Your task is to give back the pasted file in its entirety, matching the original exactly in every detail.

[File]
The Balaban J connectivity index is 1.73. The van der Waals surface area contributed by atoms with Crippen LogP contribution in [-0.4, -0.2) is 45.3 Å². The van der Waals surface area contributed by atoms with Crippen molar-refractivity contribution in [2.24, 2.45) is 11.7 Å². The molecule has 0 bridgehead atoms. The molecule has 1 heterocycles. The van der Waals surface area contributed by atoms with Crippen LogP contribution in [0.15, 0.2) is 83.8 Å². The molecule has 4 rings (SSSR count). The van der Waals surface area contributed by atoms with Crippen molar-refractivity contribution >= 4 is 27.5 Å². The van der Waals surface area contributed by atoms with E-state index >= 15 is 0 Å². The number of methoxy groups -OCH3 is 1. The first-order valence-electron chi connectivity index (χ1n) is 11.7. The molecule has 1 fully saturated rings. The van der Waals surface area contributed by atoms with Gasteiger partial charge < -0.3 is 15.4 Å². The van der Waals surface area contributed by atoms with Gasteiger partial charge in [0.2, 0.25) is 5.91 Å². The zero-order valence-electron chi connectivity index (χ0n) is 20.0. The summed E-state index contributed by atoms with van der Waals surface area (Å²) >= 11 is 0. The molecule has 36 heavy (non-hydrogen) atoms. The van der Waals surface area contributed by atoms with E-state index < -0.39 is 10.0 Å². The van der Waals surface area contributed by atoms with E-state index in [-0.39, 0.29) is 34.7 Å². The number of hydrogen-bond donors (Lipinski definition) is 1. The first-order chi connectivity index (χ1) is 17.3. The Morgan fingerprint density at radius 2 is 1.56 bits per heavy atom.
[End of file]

The Balaban J connectivity index is 1.73. The van der Waals surface area contributed by atoms with Crippen LogP contribution in [-0.4, -0.2) is 45.3 Å². The van der Waals surface area contributed by atoms with Crippen molar-refractivity contribution in [2.24, 2.45) is 11.7 Å². The molecule has 0 bridgehead atoms. The molecule has 1 heterocycles. The van der Waals surface area contributed by atoms with Crippen LogP contribution in [0.15, 0.2) is 83.8 Å². The molecule has 4 rings (SSSR count). The van der Waals surface area contributed by atoms with Crippen molar-refractivity contribution >= 4 is 27.5 Å². The van der Waals surface area contributed by atoms with E-state index >= 15 is 0 Å². The number of methoxy groups -OCH3 is 1. The first-order valence-electron chi connectivity index (χ1n) is 11.7. The molecule has 1 fully saturated rings. The van der Waals surface area contributed by atoms with Gasteiger partial charge < -0.3 is 15.4 Å². The van der Waals surface area contributed by atoms with Gasteiger partial charge in [0.2, 0.25) is 5.91 Å². The zero-order valence-electron chi connectivity index (χ0n) is 20.0. The summed E-state index contributed by atoms with van der Waals surface area (Å²) >= 11 is 0. The molecule has 36 heavy (non-hydrogen) atoms. The van der Waals surface area contributed by atoms with E-state index < -0.39 is 10.0 Å². The van der Waals surface area contributed by atoms with E-state index in [-0.39, 0.29) is 34.7 Å². The number of hydrogen-bond donors (Lipinski definition) is 1. The first-order chi connectivity index (χ1) is 17.3. The Morgan fingerprint density at radius 2 is 1.56 bits per heavy atom.